Slur on celebrity chef to cost Evening Standard £100,000

The London Evening Standard was left facing a £100,000 libel damages
and legal costs bill over a slur it cast on celebrity chef Gordon
Ramsay’s hit programme Ramsay’s Kitchen Nightmares.

Top libel
judge Mr Justice David Eady, was told at London’s High Court today
that Ramsay along with TV company Optomen Television, which makes the
programme, and Optomen’s managing director, Patricia Llewellyn, have
accepted a libel payout in respect of the story which claimed that
health hazards at a restaurant and wine bar in Silsden, West Yorkshire,
were faked.

Today lawyers for the paper publicly apologised for
what was published and agreed to pay libel damages, reported to total
£75,000 to the Ramsay, Ms Llewellyn and the company and to pay their
legal costs which are said to bring the bill to more around £100,000.

Solicitor
Keith Schillling for Ramsay and the other claimants told the judge that
the episode leading to the action centred on Bonapartes restaurant and
wine bar in Silsden, West Yorkshire.

“The defendants published an
article on 3 November 2005 which alleged that the programme specialised
in cynically faking scenes to make average restaurants look like public
health hazards, driving some out of business,” said Mr Schilling.

“It
alleged that the claimants were guilty of ‘gastronomic mendacity’ by
installing an incompetent chef and fabricating culinary disasters in
order to wreck Bonapartes restaurant’s reputation.

“The first and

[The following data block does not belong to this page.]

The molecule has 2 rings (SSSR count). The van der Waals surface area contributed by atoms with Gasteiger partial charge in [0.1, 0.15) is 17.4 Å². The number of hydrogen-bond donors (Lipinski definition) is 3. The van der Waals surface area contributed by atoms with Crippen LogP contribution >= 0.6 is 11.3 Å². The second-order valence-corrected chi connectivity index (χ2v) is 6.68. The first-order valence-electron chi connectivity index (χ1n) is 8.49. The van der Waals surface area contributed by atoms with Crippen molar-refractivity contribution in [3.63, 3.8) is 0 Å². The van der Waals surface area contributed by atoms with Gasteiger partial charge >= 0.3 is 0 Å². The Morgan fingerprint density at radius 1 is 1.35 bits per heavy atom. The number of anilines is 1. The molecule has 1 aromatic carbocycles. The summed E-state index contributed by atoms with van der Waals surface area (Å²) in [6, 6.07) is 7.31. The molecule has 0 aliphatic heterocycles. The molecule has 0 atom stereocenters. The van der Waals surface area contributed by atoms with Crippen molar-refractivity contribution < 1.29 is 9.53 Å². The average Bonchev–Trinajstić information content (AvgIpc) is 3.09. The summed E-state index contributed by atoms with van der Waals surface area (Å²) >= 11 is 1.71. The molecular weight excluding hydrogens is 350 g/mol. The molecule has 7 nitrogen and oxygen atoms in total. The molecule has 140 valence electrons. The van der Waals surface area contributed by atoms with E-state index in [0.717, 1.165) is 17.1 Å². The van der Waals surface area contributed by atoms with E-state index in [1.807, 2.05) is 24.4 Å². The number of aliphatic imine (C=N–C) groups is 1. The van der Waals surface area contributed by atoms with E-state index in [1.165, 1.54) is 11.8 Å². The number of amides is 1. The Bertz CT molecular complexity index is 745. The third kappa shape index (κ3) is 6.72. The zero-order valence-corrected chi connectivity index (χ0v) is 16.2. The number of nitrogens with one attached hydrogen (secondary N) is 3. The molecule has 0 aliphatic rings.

second claimants suffered a great deal of distress in respect of this
article, which directly attacked their integrity and credibility. All
three claimants suffered damage to their reputations.”

He said
the paper now understood and accepted that the allegations were untrue
and that Bonapartes programme in fact portrayed throughout an accurate
picture of the restaurant and its operations.

He continued : “No
scenes had been faked, the kitchen was indeed untidy and a health
hazard, the restaurant was already in financial difficulty before the
programme was filmed, and the chef was not installed by the claimants.
In fact it was the chef who first contacted the claimants in relation
to participation in the programme.”

Adam Cannon, counsel for the
Standard, said the paper apologised for the distress and embarrassment
caused by the article which they accepted “was false.”

Outside
court afterwards, Ramsay said: “I won't let people write anything
they want about me. Even I have limits and on this occasion the line
was crossed. I am satisfied with today’s apology and am looking forward
to future series of Kitchen Nightmares.”

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